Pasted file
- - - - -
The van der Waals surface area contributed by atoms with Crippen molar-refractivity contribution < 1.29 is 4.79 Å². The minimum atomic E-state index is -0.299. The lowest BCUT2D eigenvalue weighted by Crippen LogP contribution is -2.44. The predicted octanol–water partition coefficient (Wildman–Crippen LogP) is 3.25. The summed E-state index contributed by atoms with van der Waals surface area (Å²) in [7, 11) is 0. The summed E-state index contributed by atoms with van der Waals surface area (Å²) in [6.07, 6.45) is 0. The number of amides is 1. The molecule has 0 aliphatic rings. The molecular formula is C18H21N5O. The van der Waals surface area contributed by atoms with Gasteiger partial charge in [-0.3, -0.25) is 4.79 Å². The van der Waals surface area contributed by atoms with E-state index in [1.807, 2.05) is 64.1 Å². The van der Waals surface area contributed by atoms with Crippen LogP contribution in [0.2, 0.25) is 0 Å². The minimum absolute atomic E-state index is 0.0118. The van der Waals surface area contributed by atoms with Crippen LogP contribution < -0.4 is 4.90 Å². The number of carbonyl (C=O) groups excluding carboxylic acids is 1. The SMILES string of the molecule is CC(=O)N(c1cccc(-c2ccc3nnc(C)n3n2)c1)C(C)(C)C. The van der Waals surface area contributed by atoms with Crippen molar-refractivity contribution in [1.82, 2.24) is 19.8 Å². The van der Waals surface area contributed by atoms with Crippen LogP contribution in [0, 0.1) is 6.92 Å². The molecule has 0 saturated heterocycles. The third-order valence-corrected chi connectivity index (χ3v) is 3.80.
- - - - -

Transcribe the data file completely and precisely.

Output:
The van der Waals surface area contributed by atoms with Crippen molar-refractivity contribution < 1.29 is 4.79 Å². The minimum atomic E-state index is -0.299. The lowest BCUT2D eigenvalue weighted by Crippen LogP contribution is -2.44. The predicted octanol–water partition coefficient (Wildman–Crippen LogP) is 3.25. The summed E-state index contributed by atoms with van der Waals surface area (Å²) in [7, 11) is 0. The summed E-state index contributed by atoms with van der Waals surface area (Å²) in [6.07, 6.45) is 0. The number of amides is 1. The molecule has 0 aliphatic rings. The molecular formula is C18H21N5O. The van der Waals surface area contributed by atoms with Gasteiger partial charge in [-0.3, -0.25) is 4.79 Å². The van der Waals surface area contributed by atoms with E-state index in [1.807, 2.05) is 64.1 Å². The van der Waals surface area contributed by atoms with Crippen LogP contribution in [0.2, 0.25) is 0 Å². The minimum absolute atomic E-state index is 0.0118. The van der Waals surface area contributed by atoms with Crippen LogP contribution < -0.4 is 4.90 Å². The number of carbonyl (C=O) groups excluding carboxylic acids is 1. The SMILES string of the molecule is CC(=O)N(c1cccc(-c2ccc3nnc(C)n3n2)c1)C(C)(C)C. The van der Waals surface area contributed by atoms with Crippen molar-refractivity contribution in [1.82, 2.24) is 19.8 Å². The van der Waals surface area contributed by atoms with Crippen LogP contribution in [0, 0.1) is 6.92 Å². The molecule has 0 saturated heterocycles. The third-order valence-corrected chi connectivity index (χ3v) is 3.80.